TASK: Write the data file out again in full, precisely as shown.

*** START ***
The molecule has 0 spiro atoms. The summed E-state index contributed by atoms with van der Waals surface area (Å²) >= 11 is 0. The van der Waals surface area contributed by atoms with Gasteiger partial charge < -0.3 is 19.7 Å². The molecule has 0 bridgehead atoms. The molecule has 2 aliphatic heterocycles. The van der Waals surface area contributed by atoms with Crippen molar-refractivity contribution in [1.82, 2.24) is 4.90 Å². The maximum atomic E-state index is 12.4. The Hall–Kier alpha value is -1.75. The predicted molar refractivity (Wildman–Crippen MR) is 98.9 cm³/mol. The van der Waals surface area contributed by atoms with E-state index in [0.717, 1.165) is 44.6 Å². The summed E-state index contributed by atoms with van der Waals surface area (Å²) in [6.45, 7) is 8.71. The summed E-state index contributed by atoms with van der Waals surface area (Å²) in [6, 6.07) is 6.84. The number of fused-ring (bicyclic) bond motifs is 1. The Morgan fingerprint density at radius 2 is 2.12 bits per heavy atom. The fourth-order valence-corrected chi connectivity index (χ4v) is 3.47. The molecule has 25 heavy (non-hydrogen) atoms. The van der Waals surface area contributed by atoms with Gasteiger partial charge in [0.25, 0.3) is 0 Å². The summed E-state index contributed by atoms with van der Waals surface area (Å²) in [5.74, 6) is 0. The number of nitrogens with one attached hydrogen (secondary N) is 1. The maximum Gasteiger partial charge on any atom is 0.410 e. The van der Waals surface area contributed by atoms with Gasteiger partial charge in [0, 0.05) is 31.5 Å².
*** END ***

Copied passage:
The molecule has 0 spiro atoms. The summed E-state index contributed by atoms with van der Waals surface area (Å²) >= 11 is 0. The van der Waals surface area contributed by atoms with Gasteiger partial charge < -0.3 is 19.7 Å². The molecule has 0 bridgehead atoms. The molecule has 2 aliphatic heterocycles. The van der Waals surface area contributed by atoms with Crippen molar-refractivity contribution in [1.82, 2.24) is 4.90 Å². The maximum atomic E-state index is 12.4. The Hall–Kier alpha value is -1.75. The predicted molar refractivity (Wildman–Crippen MR) is 98.9 cm³/mol. The van der Waals surface area contributed by atoms with E-state index in [0.717, 1.165) is 44.6 Å². The summed E-state index contributed by atoms with van der Waals surface area (Å²) in [6.45, 7) is 8.71. The summed E-state index contributed by atoms with van der Waals surface area (Å²) in [6, 6.07) is 6.84. The number of fused-ring (bicyclic) bond motifs is 1. The Morgan fingerprint density at radius 2 is 2.12 bits per heavy atom. The fourth-order valence-corrected chi connectivity index (χ4v) is 3.47. The molecule has 25 heavy (non-hydrogen) atoms. The van der Waals surface area contributed by atoms with Gasteiger partial charge in [0.25, 0.3) is 0 Å². The summed E-state index contributed by atoms with van der Waals surface area (Å²) in [5.74, 6) is 0. The number of nitrogens with one attached hydrogen (secondary N) is 1. The maximum Gasteiger partial charge on any atom is 0.410 e. The van der Waals surface area contributed by atoms with Gasteiger partial charge in [0, 0.05) is 31.5 Å².